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A predictable landslide in Shenzhen has raised more doubts about China’s industrial safety

Not a natural disaster.
  • Zheping Huang
By Zheping Huang


Published Last updated This article is more than 2 years old.

A massive landslide rocked an industrial park in China’s southern city Shenzhen on Sunday (Dec. 20), burying 33 buildings and leaving at least 85 people missing by Monday. Authorities said the collapse of a huge mound of soil and construction waste caused the disaster. The landslide might have also led to an explosion along a nearby stretch of natural gas pipeline, state news agency Xinhua reported.

Authorities evacuated nearly a thousand residents and deployed about 1,500 rescue workers to the area. No deaths have yet been reported (as of Monday afternoon local time).

The landslide occurred at around 11:40am on Sunday (local time) in the Hengtaiyu industrial park in northwestern Shenzhen’s Guangming New District. It deposited more than 100,000 square meters (1.1 million square feet) of debris at the site, Xinhua reported. A sea of brown soil—with an average thickness of six meters (20 feet)—has covered an area of more than 60,000 square meters, geological experts told Xinhua.

The mound of construction waste that collapsed had become too large and its angles too steep, the ministry of land and resources said Sunday evening on its Sina Weibo account (link in Chinese, registration required). In an earlier press conference, the city government said the incident was caused by a natural landslide, according to financial magazine Caixin (link in Chinese).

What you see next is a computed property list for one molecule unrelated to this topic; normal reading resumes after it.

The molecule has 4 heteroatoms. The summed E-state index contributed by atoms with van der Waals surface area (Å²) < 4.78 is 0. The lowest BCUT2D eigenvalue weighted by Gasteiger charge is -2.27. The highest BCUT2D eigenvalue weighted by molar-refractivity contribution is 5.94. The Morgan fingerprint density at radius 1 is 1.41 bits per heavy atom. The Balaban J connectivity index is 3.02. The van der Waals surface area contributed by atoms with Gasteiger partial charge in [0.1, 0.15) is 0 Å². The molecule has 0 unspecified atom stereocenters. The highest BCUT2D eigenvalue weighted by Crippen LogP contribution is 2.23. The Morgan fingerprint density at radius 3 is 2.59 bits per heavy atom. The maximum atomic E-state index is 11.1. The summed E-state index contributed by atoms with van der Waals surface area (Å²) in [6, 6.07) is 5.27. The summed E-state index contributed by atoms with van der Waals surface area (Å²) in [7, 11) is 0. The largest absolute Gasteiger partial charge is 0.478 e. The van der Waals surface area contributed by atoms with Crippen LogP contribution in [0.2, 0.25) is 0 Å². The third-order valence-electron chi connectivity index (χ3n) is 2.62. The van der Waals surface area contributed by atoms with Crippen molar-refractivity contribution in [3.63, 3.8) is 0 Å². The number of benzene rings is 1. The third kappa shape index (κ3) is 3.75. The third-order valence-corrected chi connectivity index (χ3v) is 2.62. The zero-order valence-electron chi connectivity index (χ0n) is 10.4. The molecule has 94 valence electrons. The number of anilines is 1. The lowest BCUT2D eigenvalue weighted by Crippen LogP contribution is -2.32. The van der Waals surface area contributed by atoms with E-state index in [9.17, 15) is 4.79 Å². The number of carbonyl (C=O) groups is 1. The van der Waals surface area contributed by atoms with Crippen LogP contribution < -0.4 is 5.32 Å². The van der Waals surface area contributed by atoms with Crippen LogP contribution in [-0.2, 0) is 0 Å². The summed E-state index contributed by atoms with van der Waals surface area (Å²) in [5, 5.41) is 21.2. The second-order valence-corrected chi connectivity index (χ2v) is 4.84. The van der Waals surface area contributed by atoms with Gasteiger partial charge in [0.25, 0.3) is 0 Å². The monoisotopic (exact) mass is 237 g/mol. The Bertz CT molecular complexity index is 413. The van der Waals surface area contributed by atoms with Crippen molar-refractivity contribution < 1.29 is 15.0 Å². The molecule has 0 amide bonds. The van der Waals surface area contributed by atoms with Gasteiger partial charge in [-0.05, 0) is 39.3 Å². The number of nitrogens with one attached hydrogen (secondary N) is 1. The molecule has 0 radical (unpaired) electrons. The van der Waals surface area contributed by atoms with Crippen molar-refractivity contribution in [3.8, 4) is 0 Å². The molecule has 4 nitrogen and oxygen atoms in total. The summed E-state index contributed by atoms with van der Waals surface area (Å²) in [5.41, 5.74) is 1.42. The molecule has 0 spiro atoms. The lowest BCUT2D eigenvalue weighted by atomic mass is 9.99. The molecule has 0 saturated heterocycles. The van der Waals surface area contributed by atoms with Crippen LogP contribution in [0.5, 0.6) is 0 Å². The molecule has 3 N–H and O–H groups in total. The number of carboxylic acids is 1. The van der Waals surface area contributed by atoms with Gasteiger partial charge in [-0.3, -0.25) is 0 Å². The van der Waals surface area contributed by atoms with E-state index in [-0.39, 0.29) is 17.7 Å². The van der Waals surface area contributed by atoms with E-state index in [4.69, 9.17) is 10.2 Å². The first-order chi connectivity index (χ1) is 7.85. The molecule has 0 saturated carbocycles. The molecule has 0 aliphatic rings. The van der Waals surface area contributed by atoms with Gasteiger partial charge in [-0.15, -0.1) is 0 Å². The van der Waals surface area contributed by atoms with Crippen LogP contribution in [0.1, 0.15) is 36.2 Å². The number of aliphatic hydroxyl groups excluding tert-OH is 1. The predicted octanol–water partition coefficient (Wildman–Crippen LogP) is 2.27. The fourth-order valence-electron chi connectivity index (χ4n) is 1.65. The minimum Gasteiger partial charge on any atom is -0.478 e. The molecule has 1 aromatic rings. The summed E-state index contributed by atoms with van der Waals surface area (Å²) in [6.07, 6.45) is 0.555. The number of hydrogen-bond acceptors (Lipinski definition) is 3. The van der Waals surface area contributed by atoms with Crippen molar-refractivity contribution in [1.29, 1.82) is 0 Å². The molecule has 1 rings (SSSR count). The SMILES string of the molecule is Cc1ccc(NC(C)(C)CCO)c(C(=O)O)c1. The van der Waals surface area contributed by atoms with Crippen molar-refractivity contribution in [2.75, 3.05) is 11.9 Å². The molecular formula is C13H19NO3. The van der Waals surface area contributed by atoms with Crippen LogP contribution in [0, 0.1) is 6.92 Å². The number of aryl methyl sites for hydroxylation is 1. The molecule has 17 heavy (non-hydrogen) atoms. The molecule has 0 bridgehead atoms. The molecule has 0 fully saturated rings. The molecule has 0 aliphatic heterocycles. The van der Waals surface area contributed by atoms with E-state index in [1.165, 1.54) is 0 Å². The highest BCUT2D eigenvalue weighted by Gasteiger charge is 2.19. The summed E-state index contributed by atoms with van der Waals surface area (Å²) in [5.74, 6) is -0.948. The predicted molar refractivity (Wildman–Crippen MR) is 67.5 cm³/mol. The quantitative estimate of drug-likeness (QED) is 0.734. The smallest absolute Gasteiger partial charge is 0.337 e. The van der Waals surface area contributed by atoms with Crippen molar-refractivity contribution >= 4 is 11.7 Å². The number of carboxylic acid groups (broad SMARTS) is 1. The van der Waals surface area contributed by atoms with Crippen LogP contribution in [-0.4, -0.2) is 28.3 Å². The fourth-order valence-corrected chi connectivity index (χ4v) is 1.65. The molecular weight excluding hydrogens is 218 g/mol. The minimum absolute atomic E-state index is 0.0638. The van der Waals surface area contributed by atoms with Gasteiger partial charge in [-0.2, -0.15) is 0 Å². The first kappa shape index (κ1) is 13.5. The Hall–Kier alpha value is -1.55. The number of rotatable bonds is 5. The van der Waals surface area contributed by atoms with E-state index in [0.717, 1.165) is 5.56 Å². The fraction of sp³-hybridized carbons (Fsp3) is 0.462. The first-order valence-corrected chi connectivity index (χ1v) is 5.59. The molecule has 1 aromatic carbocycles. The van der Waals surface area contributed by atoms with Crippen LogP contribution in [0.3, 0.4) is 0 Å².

Reuters/China Daily
Rescuers search for survivors in damaged buildings on Dec. 20.

A local company called Lvwei Property Management built the dump area at the site of a stone quarry, and has managed it since 2013, according the national State Administration of Industry and Commerce, Caixin reported.

It seems the company knew that landslides were a risk, judging by its January 2015 environmental assessment report. The report, cited by Beijing News (link in Chinese), shows the site suffered from soil erosion, and that it was meant to be temporary, with a service term of 11 years. Both the entrance and exit of the dump area face the stricken industrial district, which includes housing for workers.

Screenshot from Google Earth
The site of the landslide site in Shenzhen; taken by Google Earth on Sept. 29, 2015.
Screenshot from Google Earth
The site on Nov. 25, 2013. Note the water, where a mountain of construction waste would soon be built.
Screenshot from Google Earth
A stone quarry had been at the site; taken on Aug. 30, 2010.

Shenzhen, a mainland manufacturing hub near Hong Kong, has been aggressively building new housing estates, subway lines, and other projects. The amount of the municipality’s waste mud has increased significantly in recent years, expanding to 30 million cubic meters (1.1 billion cubic feet) last year from 9.5 million cubic meters in 2007.

The nine dumping areas currently licensed by the city—which includes the one that burst yesterday—have a combined capacity of about 50 million cubic meters, local media report (link in Chinese). Many companies have reportedly been dumping waste mud at roadsides and illegal sites.

A series of industrial accidents have raised questions about China’s industrial safety standards. In August warehouses full of dangerous chemicals exploded in Tianjin, a northern port city, killing over 170 people.

Additional reporting by Echo Huang

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